Needless to say he went through another 6 developers and I had to smile as he constantly came back to me with advice and I'm now putting the finishing touches on the same site, I'm not finishing for the money but more for a "yep I can do this job"

Sorry if it sounded like rambling I was out late and still half asleep.

One tip though, remember you own the copyrights to code you write that doesn't conflict/interact/fall under any licenses this can be a helpful tool when clients don't want to pay, no business wants copyright infringement court cases 💪 for this reason as well as a few others I don't think I will take on work for hire when in regards to who owns the code.


Also having working in the building trade since leaving school I've run into my fair share of d******ds especially moving to a country that was kind of third world, the British got used to paying the locals little money for a good bargain and expected us to do the same, most of our work was to do with swimming pools and water damage from cowboy builders not knowing what to do when they had a small building boom l, needless to say our reputation attracted the type of clients we wanted, when people are trying to live the dream in the end they see exactly what cheap will get you my point is one day your reputation will speak for its self never sell your self short take a look at your true worth and get it, admittedly we have to start small until we have proved our selves but then it's not looking back because in the end us and then can deny they need us not the other way round!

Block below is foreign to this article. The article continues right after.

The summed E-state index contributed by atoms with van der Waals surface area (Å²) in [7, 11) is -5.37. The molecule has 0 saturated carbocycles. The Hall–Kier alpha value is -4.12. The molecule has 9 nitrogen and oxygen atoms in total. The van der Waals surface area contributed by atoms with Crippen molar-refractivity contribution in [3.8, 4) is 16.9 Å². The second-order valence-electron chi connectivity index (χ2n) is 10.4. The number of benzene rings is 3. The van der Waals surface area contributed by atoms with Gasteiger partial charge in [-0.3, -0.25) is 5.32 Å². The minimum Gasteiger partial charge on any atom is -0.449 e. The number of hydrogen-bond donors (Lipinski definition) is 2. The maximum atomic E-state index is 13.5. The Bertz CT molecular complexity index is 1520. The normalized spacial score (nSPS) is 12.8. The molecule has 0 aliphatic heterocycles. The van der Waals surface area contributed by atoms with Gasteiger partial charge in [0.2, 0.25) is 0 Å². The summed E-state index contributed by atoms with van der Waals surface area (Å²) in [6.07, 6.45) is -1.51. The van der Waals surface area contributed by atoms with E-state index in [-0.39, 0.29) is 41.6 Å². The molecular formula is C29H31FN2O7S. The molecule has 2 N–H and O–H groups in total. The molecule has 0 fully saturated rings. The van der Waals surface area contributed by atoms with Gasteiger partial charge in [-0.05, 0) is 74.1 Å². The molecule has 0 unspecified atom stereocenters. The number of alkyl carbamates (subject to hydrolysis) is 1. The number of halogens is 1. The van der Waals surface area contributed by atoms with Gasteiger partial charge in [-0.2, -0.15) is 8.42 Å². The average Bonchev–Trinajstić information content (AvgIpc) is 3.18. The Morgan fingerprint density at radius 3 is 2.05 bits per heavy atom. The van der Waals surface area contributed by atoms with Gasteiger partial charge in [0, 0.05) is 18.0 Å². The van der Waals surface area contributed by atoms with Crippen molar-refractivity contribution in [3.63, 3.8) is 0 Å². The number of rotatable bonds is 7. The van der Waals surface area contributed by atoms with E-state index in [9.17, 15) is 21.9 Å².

Good point! I know a few people who have had...shall we say some "online fun" with shame campaigns when the client didn't deliver their end of the deal. Thanks for the comment!


Everywhere the same. While there will be people accepting working for glory on projects wanted by customers who have absolutely no respect for knowledge and work needed to build a website, one may encounter problems billing or getting the money for a professional work.
This rises another good question : how much can I sell my work ? Answering that question drives you to the good side of the force, where clever people want you to feel comfortable to do the job they are waiting from you. Because they do know how much it costs. Tax, insurance, your income, gasoil, machines...people whom still think that they can get great deals for outter space jobs, dream.